With it’s titanium edges, ceramic back, and nearly borderless display, Essential’s new Phone is certainly a looker.
But what I’m interested to know is whether it will work as good as it looks.
Unfortunately, that’s hard to say right now.
Unveiled earlier this week by a startup founded by Andy Rubin, who’s considered to be the father of Android, the Phone boasts an ultra-premium design that stands out even compared to Apple’s iPhone 7 and Samsung’s Galaxy S8.
That’s all well and good, but there are lots of nice looking Android phones, even if they don’t quite match up to Essential’s. What truly could set the new gadget apart is how it works and how we’ll be using it. Unfortunately that’s hard to know, because Essential has released very little information on the Phone’s operating system and software features.
But there’s reason to hope it will offer a stellar experience. The device is the first phone designed by Rubin. Today, the operating system he created is used by two billion people worldwide, and he surely has some interesting ideas about how a phone should ideally work.
What we know
Although Essential hasn’t revealed a lot about the Phone’s software, we do know a few things. Its operating system will be “stock” Android, Rubin said during in an interview with ReCode’s Walt Mossberg. Rubin also promised that Essential will allow its phone to be updated to the latest versions of Android in a timely manner.
That would address a longstand problem seen on other Android smartphones. The Samsung Galaxy S7, for example, only recently was able to be updated to the latest version of Android, even though that update has been out for about nine months.
Rubin also said the Phone will include some sort of smart assistant similar to Apple’s Siri or the Google Assistant, but he declined to demonstrate it.
What we don’t know
That leaves a lot of unknowns about how the Phone will work.
To start with, we don’t know which version of Android it will run. Considering that the device will start shipping later in June, it’s likely to include Android 7.1, which is the latest version that’s currently available, rather than the upcoming Android O.
Even though Rubin said the Phone will run “stock” Android, it’s likely Essential has customised the software in various ways. We don’t know how yet, but it almost certainly modified the Phone’s software to support its unique features and accessories, including its magentic rear-mounted connection ports and its snap-on 360-degree camera.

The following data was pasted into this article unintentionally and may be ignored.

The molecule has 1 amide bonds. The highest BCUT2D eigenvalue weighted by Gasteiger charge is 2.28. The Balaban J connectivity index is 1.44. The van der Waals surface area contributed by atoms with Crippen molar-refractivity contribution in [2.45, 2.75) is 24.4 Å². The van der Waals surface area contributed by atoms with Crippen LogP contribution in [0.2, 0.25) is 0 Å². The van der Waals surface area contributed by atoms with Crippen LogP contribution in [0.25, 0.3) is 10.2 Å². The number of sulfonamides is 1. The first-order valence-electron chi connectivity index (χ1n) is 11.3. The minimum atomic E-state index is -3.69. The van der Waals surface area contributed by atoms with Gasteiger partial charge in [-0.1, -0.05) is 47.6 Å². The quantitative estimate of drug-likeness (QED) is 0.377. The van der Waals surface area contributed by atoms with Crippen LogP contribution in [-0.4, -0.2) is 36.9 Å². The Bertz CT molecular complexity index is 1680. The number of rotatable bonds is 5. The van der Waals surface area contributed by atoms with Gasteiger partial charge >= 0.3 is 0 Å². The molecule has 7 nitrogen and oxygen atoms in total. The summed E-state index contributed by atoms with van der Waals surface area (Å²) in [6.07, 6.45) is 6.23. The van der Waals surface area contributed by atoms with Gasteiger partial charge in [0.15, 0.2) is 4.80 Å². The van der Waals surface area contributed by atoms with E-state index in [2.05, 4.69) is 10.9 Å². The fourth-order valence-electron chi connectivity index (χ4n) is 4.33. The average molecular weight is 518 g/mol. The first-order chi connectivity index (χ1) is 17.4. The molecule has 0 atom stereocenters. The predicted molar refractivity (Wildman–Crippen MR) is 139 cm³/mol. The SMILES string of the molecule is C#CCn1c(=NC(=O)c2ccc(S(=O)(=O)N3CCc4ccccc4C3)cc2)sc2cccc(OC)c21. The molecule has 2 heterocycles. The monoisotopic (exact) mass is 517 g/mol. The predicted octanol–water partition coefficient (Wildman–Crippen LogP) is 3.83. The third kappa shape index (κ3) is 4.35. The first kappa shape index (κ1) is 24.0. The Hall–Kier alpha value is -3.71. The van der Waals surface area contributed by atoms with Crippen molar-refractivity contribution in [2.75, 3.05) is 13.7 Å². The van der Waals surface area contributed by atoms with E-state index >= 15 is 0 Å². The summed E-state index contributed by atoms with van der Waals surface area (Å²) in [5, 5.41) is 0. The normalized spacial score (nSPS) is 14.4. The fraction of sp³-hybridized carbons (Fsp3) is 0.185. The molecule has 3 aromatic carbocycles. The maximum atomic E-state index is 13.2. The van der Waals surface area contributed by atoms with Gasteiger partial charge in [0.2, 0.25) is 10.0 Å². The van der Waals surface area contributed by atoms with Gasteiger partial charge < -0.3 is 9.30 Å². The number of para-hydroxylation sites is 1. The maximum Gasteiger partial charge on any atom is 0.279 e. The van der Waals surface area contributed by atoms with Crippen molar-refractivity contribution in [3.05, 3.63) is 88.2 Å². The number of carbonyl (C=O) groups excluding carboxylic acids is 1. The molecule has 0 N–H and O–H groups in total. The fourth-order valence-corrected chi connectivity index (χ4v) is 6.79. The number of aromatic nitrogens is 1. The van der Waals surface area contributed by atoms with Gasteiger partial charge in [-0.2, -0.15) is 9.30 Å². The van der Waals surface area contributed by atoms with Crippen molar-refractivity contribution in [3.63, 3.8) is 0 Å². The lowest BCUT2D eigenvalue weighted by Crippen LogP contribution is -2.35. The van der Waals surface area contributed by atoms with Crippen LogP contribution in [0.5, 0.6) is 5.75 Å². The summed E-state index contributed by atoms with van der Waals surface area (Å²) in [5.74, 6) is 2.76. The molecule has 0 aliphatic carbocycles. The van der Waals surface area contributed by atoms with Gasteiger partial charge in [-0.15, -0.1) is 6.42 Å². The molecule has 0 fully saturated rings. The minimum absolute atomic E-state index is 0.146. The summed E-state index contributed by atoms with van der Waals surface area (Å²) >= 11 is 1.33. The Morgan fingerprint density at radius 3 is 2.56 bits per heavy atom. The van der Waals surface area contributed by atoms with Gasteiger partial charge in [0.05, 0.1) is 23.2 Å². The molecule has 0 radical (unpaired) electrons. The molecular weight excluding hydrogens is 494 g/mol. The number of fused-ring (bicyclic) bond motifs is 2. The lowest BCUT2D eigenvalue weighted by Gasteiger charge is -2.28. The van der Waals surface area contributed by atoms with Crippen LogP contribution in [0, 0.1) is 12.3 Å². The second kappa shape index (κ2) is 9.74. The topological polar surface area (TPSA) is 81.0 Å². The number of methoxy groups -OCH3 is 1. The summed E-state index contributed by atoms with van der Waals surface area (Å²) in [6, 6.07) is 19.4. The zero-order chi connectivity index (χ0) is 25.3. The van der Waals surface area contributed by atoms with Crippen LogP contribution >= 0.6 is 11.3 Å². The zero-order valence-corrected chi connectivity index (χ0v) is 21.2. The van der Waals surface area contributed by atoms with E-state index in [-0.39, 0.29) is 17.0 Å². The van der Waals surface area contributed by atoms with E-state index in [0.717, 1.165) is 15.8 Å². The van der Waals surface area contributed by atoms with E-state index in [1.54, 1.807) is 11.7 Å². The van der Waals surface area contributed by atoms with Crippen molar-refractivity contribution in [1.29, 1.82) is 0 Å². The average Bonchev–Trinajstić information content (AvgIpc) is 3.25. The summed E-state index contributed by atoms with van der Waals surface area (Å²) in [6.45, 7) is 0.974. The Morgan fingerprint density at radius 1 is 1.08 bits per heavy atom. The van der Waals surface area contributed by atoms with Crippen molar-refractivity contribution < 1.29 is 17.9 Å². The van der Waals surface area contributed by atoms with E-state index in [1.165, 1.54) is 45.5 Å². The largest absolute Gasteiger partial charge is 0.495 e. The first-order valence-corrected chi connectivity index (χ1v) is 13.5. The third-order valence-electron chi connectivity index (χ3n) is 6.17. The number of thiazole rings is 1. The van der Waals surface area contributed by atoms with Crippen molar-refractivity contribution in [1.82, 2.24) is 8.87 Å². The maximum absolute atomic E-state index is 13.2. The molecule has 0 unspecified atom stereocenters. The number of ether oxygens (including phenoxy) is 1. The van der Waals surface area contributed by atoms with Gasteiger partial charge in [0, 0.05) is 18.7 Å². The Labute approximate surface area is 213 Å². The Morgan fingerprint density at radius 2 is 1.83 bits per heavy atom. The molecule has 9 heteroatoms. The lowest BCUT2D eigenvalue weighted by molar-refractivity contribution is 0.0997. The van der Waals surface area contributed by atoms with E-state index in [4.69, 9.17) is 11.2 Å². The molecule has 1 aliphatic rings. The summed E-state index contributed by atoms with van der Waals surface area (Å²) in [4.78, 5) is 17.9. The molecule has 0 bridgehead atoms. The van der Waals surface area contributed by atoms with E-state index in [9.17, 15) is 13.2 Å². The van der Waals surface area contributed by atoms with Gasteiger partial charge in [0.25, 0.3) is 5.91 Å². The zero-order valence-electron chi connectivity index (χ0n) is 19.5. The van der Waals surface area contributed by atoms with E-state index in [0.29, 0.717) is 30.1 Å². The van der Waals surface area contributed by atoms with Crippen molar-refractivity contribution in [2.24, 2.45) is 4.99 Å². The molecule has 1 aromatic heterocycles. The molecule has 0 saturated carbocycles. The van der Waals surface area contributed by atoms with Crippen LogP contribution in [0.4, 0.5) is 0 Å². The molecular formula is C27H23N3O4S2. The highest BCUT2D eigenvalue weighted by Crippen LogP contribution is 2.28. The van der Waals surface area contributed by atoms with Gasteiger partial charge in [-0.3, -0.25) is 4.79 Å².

Another thing that’s not yet clear: how, exactly, Essential will fix the Android update issue. So far, only Google’s own phones, such as its Pixel line, can receive timely Android updates directly from Google. If the Phone will receive updates at the same time Google’s phones do, that’s a great thing. It would make the device more secure and allow owners to get access to all the latest Android features sooner than they would with rival devices.
Many phone makers include their own apps or those of partners with their devices, and the operating system itself typically includes both stock Android apps and similar ones from Google. It’s doubtful that Essential’s device will include much of this kind of “bloatware.” But it will be interesting to see which apps or features Essential does include and which it will remove from the Phone’s version of Android. Those choices will give us some insight into Rubin’s thinking about the essential smartphone experience.
We also don’t know much about Essential’s smartphone assistant and what it will be capable of. Another thing to look for: whether the Phone will use Google’s Pixel Launcher, which is a layer of software that runs on top of the operating system.
So, while the Essential Phone’s design certainly has my attention, I’m itching to learn more about how it will work. Even with a smartphone, what’s on the inside — in this case, its smartphone and operating system — is more important than how it looks.
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